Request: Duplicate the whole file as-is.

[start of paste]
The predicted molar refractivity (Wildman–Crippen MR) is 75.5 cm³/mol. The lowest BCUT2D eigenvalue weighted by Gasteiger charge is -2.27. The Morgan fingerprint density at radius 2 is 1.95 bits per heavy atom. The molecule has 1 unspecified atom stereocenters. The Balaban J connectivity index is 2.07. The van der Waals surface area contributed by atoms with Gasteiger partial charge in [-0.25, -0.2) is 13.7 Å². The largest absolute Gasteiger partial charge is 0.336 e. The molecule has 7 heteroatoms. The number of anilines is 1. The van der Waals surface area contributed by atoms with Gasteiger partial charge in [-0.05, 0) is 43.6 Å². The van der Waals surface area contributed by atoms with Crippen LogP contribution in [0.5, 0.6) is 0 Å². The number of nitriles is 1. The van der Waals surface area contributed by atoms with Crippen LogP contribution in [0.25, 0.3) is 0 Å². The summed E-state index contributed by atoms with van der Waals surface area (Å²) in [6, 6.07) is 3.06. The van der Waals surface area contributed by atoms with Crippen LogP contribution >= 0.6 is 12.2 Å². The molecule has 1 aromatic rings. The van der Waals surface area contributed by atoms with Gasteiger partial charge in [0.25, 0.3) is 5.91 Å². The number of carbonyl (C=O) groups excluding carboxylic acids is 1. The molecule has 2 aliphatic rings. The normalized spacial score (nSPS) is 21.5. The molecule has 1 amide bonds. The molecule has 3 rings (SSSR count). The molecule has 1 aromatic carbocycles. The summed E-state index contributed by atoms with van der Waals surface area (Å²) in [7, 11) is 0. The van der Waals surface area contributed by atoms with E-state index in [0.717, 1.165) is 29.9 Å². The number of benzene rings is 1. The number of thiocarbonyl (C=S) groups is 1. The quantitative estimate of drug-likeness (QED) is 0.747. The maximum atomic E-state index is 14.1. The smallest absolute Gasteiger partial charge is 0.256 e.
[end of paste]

The predicted molar refractivity (Wildman–Crippen MR) is 75.5 cm³/mol. The lowest BCUT2D eigenvalue weighted by Gasteiger charge is -2.27. The Morgan fingerprint density at radius 2 is 1.95 bits per heavy atom. The molecule has 1 unspecified atom stereocenters. The Balaban J connectivity index is 2.07. The van der Waals surface area contributed by atoms with Gasteiger partial charge in [-0.25, -0.2) is 13.7 Å². The largest absolute Gasteiger partial charge is 0.336 e. The molecule has 7 heteroatoms. The number of anilines is 1. The van der Waals surface area contributed by atoms with Gasteiger partial charge in [-0.05, 0) is 43.6 Å². The van der Waals surface area contributed by atoms with Crippen LogP contribution in [0.5, 0.6) is 0 Å². The number of nitriles is 1. The van der Waals surface area contributed by atoms with Crippen LogP contribution in [0.25, 0.3) is 0 Å². The summed E-state index contributed by atoms with van der Waals surface area (Å²) in [6, 6.07) is 3.06. The van der Waals surface area contributed by atoms with Crippen LogP contribution >= 0.6 is 12.2 Å². The molecule has 1 aromatic rings. The van der Waals surface area contributed by atoms with Gasteiger partial charge in [0.25, 0.3) is 5.91 Å². The number of carbonyl (C=O) groups excluding carboxylic acids is 1. The molecule has 2 aliphatic rings. The normalized spacial score (nSPS) is 21.5. The molecule has 1 amide bonds. The molecule has 3 rings (SSSR count). The molecule has 1 aromatic carbocycles. The summed E-state index contributed by atoms with van der Waals surface area (Å²) in [7, 11) is 0. The van der Waals surface area contributed by atoms with E-state index in [0.717, 1.165) is 29.9 Å². The number of benzene rings is 1. The number of thiocarbonyl (C=S) groups is 1. The quantitative estimate of drug-likeness (QED) is 0.747. The maximum atomic E-state index is 14.1. The smallest absolute Gasteiger partial charge is 0.256 e.